A ship obviously navigates 24 hours a day on open deep sea voyages but also sometimes in restricted coastal shipping lanes in variable weather and sea conditions.
The ship's bridge serves as a control and command station for the entire ship including mechanical and electronic functions. All systems and equipment must meet IMO standards and must be extensively tested and approved prior to installation and during their life-span.
The most common activities carried out on bridge can be described as:
- Safe navigation and regular fixing of the ship’s position
- Avoidance of collision
- Setting of ship’s course and speed
- Constant monitoring weather and sea conditions.
- Coordination of Communication – external and internal
Primary electronic navigation equipment on a modern ship’s bridge:
1. Ships more than 10,000 GRT are fitted with at least two radars, each being Automatic Radar Plotting Aid (ARPA) equipped.
2. From July 2012 onwards, all vessels of 500 GRT and above are required to be fitted with an electronic chart display and information system (ECDIS). The advantages of this technology are:
- Increased awareness and efficiency
- Integrated availability of data
- Increased real time navigational accuracy
- Accurate passage planning
- Automated, prompt and accurate chart updates
3. Depth indicator (water under keel)
4. Vessel speed indicator
5. Engine and rudder status indicators
6. Manual steering and autopilot stations
7. Control of main engines and bow thruster(s) where fitted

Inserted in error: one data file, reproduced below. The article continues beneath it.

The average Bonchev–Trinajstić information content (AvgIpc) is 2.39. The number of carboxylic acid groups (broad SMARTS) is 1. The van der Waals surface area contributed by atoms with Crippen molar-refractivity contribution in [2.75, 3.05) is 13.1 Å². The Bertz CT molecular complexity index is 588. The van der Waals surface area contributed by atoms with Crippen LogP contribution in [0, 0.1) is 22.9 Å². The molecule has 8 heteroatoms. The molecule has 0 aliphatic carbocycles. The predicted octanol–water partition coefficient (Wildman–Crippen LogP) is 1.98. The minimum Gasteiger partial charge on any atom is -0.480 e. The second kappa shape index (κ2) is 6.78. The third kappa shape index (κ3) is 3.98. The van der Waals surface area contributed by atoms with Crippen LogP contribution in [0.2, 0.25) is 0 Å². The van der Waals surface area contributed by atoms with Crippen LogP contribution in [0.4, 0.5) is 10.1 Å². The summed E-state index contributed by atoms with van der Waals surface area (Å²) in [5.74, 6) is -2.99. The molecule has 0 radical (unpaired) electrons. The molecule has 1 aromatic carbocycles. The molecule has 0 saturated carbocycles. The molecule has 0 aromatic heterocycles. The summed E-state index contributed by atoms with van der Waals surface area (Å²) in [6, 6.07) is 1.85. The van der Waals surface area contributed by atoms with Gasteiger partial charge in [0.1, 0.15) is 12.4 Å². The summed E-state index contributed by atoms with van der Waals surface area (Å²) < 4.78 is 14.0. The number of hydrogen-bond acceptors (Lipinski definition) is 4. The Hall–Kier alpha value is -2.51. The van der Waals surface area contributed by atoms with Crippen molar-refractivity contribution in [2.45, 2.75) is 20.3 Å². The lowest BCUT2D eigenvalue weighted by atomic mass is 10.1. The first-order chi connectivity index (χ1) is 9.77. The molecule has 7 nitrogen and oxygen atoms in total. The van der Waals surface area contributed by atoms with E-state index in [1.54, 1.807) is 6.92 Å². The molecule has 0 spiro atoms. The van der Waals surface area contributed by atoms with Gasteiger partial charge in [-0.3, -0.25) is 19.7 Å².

8. Advanced weather information systems for passage planning
Integrated Bridge Systems (IBS), are now commonly installed to provide efficient access to and monitoring of passage execution, communications, machinery control, safety and security.
Tanker Traffic in British Columbia
Tankers have been safely conducting incident free business on the coast of British Columbia for many decades.
Unfortunately the marine industry has been caught up in a debate which comes down to whether one believes in development of Canada’s oil sands and the export of product off-shore. It must however be understood that when the high level of mis-information is stripped away, the world cannot live without oil resources and given this reality, no jurisdiction in the world has contemplated the sort of restrictions on tanker traffic that many are campaigning for in British Columbia.
Standard tanker sizes are:
Class Deadweight tons
Product 10,000 - 60,000
Panamax 60,000 - 80,000
Aframax 80,000 - 120,000
Suezmax 120,000 - 200,000
VLCC 200,000 - 320,000 (very large crude carrier)
ULCC 320,000 and above (ultra-large crude carrier)
The tankers currently servicing Kitimat are product tankers whilst those servicing Vancouver are up to and including the Aframax category.
Contrary to popular belief, the risks for tankers are the same as for non-tankers. The three major areas of risk for all ships are natural hazards, vessel equipment issues and the human element. The BC coast has similar issues to countless other navigable coastlines with strong tidal currents, narrow channels and sometimes adverse weather conditions. Winter conditions on the west coast of Canada can produce severe weather with very high winds but, on the plus side, in most cases once a vessel enters the channels they are often more protected than in the open water areas.
A modern tanker port and a VLCC lightening to an Aframax off Southern California
When dealing specifically with tankers there is, without exception, extensive consultation before any changes are made to an accepted practice. A recent example of this is the change from 12.5m draft for tankers in Port Metro Vancouver to 13.5m. This proposal took five years of analysis and consultation with significant changes to procedures and practices in order to ensure that safety was not negatively impacted.